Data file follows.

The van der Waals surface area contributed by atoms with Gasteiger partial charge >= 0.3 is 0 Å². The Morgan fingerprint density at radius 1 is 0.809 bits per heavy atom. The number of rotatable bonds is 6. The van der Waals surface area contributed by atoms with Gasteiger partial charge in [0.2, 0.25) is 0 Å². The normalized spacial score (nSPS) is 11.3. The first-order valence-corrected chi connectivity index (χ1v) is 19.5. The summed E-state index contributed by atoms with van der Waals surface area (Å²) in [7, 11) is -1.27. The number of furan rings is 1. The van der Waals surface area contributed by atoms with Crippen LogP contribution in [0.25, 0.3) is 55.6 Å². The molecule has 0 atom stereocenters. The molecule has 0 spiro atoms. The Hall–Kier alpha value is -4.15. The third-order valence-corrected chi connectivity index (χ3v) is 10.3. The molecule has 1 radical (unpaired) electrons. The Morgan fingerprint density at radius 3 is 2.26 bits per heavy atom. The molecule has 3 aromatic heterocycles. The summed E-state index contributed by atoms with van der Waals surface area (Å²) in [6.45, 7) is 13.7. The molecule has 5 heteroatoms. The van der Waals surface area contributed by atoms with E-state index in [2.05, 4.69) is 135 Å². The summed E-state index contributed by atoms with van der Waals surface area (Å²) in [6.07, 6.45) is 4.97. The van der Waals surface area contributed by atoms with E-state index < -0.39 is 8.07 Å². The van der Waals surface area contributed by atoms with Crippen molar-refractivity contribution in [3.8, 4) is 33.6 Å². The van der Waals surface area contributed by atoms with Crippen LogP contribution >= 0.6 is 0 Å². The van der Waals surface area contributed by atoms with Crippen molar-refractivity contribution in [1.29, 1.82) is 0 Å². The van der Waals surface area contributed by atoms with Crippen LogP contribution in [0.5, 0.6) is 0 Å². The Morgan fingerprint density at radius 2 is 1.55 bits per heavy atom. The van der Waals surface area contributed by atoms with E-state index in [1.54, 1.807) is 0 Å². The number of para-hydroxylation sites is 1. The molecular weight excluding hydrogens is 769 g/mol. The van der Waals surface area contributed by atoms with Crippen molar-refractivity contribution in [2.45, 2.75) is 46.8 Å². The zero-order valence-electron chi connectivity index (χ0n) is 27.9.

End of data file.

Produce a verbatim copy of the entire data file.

The van der Waals surface area contributed by atoms with Gasteiger partial charge >= 0.3 is 0 Å². The Morgan fingerprint density at radius 1 is 0.809 bits per heavy atom. The number of rotatable bonds is 6. The van der Waals surface area contributed by atoms with Gasteiger partial charge in [0.2, 0.25) is 0 Å². The normalized spacial score (nSPS) is 11.3. The first-order valence-corrected chi connectivity index (χ1v) is 19.5. The summed E-state index contributed by atoms with van der Waals surface area (Å²) in [7, 11) is -1.27. The number of furan rings is 1. The van der Waals surface area contributed by atoms with Crippen LogP contribution in [0.25, 0.3) is 55.6 Å². The molecule has 0 atom stereocenters. The molecule has 0 spiro atoms. The Hall–Kier alpha value is -4.15. The third-order valence-corrected chi connectivity index (χ3v) is 10.3. The molecule has 1 radical (unpaired) electrons. The Morgan fingerprint density at radius 3 is 2.26 bits per heavy atom. The molecule has 3 aromatic heterocycles. The summed E-state index contributed by atoms with van der Waals surface area (Å²) in [6.45, 7) is 13.7. The molecule has 5 heteroatoms. The van der Waals surface area contributed by atoms with E-state index in [2.05, 4.69) is 135 Å². The summed E-state index contributed by atoms with van der Waals surface area (Å²) in [6.07, 6.45) is 4.97. The van der Waals surface area contributed by atoms with E-state index < -0.39 is 8.07 Å². The van der Waals surface area contributed by atoms with Crippen molar-refractivity contribution in [3.8, 4) is 33.6 Å². The van der Waals surface area contributed by atoms with Crippen LogP contribution >= 0.6 is 0 Å². The van der Waals surface area contributed by atoms with Crippen molar-refractivity contribution in [1.29, 1.82) is 0 Å². The van der Waals surface area contributed by atoms with Crippen LogP contribution in [0.5, 0.6) is 0 Å². The Morgan fingerprint density at radius 2 is 1.55 bits per heavy atom. The van der Waals surface area contributed by atoms with E-state index in [1.54, 1.807) is 0 Å². The number of para-hydroxylation sites is 1. The molecular weight excluding hydrogens is 769 g/mol. The van der Waals surface area contributed by atoms with Crippen molar-refractivity contribution in [2.45, 2.75) is 46.8 Å². The zero-order valence-electron chi connectivity index (χ0n) is 27.9.